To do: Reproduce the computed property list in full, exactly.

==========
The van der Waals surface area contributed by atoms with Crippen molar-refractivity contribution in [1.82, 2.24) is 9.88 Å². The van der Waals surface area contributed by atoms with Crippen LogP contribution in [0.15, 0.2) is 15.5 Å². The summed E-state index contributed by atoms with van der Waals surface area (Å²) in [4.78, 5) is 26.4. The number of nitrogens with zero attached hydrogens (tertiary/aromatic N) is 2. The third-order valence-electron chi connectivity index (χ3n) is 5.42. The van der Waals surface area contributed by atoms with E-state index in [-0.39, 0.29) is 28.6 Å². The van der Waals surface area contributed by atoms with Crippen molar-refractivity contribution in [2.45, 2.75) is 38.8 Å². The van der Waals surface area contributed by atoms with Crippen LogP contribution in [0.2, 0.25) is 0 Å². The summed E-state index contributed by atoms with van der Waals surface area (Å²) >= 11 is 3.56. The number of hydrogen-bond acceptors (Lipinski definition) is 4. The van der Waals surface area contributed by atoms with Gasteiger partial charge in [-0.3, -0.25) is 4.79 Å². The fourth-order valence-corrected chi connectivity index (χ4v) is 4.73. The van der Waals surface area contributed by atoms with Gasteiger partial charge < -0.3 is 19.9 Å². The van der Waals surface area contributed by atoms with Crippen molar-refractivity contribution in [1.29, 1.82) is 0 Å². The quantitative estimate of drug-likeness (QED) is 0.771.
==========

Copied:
The van der Waals surface area contributed by atoms with Crippen molar-refractivity contribution in [1.82, 2.24) is 9.88 Å². The van der Waals surface area contributed by atoms with Crippen LogP contribution in [0.15, 0.2) is 15.5 Å². The summed E-state index contributed by atoms with van der Waals surface area (Å²) in [4.78, 5) is 26.4. The number of nitrogens with zero attached hydrogens (tertiary/aromatic N) is 2. The third-order valence-electron chi connectivity index (χ3n) is 5.42. The van der Waals surface area contributed by atoms with E-state index in [-0.39, 0.29) is 28.6 Å². The van der Waals surface area contributed by atoms with Crippen molar-refractivity contribution in [2.45, 2.75) is 38.8 Å². The van der Waals surface area contributed by atoms with Crippen LogP contribution in [0.2, 0.25) is 0 Å². The summed E-state index contributed by atoms with van der Waals surface area (Å²) >= 11 is 3.56. The number of hydrogen-bond acceptors (Lipinski definition) is 4. The van der Waals surface area contributed by atoms with Gasteiger partial charge in [-0.3, -0.25) is 4.79 Å². The fourth-order valence-corrected chi connectivity index (χ4v) is 4.73. The van der Waals surface area contributed by atoms with Gasteiger partial charge < -0.3 is 19.9 Å². The van der Waals surface area contributed by atoms with Crippen molar-refractivity contribution in [1.29, 1.82) is 0 Å². The quantitative estimate of drug-likeness (QED) is 0.771.